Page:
by Lauren Zanolli, The Guardian
As the flat-bottom fishing boat speeds through waterways deep inside Louisiana’s Atchafalaya basin, the largest river swamp in the US, the landscape suddenly shifts from high banks of sediment and oil pipeline markers on either side to an open grove of cypress trees towering above the water. Flocks of white ibis appear, seemingly out of nowhere, to nest and hunt amid the moss-dripped, century-old wetland forest.
“This is what the entire basin is supposed to look like,” explained Jody Meche, president of a local crawfishermen alliance and a lifelong resident with a thick Cajun accent.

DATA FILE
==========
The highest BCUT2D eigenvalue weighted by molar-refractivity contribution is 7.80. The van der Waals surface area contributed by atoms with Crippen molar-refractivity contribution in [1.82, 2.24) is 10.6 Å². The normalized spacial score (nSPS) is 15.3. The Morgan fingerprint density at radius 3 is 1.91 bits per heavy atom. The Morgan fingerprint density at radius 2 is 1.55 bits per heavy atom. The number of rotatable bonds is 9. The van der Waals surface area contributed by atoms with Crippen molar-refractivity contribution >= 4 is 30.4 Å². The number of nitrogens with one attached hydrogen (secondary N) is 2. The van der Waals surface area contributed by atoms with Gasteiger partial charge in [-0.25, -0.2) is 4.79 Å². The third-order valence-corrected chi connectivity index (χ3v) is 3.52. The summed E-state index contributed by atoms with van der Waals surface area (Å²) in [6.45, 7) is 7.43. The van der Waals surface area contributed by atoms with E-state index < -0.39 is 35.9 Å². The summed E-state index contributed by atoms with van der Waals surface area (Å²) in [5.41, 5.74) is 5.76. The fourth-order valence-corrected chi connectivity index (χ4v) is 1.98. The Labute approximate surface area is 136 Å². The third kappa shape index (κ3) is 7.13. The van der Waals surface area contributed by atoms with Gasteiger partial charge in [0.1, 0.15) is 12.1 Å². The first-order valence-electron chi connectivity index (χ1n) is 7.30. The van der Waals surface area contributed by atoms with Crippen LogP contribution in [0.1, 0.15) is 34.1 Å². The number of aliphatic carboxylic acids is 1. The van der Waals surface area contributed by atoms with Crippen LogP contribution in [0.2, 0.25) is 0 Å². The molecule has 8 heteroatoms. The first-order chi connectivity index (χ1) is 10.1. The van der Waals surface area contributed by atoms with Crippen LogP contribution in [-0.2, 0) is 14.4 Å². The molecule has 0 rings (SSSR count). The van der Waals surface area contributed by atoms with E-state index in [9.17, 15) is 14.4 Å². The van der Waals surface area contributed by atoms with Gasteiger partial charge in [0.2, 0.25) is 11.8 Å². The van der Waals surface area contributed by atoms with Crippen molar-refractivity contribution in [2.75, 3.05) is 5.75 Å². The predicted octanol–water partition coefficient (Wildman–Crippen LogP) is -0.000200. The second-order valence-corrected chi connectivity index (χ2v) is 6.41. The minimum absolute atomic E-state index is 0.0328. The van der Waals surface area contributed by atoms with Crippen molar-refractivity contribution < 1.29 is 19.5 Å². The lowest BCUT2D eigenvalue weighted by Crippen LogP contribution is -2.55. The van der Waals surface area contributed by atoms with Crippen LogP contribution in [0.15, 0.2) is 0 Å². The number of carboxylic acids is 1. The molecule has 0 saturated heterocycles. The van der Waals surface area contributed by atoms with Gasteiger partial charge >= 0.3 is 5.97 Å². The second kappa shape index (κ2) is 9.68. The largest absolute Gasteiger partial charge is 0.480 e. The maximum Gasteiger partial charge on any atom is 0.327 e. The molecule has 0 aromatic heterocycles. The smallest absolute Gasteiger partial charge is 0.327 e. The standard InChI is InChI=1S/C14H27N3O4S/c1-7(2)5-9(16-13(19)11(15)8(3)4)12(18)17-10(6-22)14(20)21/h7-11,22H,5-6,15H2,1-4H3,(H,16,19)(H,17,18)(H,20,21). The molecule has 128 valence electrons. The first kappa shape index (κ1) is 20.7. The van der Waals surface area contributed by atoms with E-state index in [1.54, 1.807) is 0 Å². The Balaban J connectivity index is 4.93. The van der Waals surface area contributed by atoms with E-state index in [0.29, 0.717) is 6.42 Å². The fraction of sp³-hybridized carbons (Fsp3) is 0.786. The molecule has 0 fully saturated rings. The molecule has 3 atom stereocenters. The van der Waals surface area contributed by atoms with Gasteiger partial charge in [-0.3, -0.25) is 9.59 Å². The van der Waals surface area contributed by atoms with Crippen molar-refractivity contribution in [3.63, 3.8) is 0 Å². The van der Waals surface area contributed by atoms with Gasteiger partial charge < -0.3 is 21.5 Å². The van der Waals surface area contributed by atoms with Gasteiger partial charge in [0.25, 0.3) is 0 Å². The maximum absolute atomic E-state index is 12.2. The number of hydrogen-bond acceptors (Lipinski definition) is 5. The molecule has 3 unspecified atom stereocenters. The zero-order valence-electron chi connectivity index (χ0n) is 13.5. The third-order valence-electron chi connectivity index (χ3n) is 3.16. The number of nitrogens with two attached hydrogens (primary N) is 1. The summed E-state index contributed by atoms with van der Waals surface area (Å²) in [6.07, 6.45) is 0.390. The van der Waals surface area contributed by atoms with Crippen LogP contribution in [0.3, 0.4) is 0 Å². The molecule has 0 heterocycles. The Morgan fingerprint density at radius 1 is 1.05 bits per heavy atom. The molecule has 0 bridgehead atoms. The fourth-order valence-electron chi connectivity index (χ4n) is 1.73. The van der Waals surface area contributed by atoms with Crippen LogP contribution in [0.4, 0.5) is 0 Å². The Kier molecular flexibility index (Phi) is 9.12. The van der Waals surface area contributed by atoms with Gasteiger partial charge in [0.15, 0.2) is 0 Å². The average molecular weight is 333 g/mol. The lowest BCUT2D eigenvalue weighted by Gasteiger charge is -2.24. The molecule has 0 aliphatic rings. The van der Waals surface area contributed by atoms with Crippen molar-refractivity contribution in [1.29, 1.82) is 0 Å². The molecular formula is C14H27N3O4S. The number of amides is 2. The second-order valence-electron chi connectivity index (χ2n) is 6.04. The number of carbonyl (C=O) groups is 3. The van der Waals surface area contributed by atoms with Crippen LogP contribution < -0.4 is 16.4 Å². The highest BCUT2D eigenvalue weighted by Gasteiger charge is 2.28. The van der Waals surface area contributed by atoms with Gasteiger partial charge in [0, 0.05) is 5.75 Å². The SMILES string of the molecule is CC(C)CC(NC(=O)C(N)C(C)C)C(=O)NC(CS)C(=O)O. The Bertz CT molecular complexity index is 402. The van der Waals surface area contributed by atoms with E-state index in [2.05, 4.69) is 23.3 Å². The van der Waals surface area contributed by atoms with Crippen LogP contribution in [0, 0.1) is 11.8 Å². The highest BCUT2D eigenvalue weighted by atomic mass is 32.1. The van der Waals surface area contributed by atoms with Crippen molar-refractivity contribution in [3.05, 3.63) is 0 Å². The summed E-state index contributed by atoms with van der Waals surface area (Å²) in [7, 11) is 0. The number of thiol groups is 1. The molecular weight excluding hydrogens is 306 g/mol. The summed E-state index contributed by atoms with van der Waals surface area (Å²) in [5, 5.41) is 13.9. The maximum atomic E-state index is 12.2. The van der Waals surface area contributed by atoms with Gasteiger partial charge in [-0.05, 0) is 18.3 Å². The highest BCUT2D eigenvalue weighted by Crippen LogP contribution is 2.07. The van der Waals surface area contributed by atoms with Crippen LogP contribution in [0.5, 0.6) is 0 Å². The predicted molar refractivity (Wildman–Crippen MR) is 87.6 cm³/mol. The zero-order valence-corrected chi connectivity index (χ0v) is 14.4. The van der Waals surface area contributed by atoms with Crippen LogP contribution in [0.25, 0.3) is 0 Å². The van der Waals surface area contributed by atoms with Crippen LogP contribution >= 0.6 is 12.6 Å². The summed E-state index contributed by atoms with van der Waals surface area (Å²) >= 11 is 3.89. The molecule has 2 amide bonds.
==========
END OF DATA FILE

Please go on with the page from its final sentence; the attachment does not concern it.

- Expansion of fossil-fuel vehicle phase-outs moves world one step closer to a climate-safe future - April 22, 2020
- Germany goes greener with $95 billion push for train over plane - January 14, 2020
- EU sets out trillion euro plan to avert ‘climate crash’ - January 13, 2020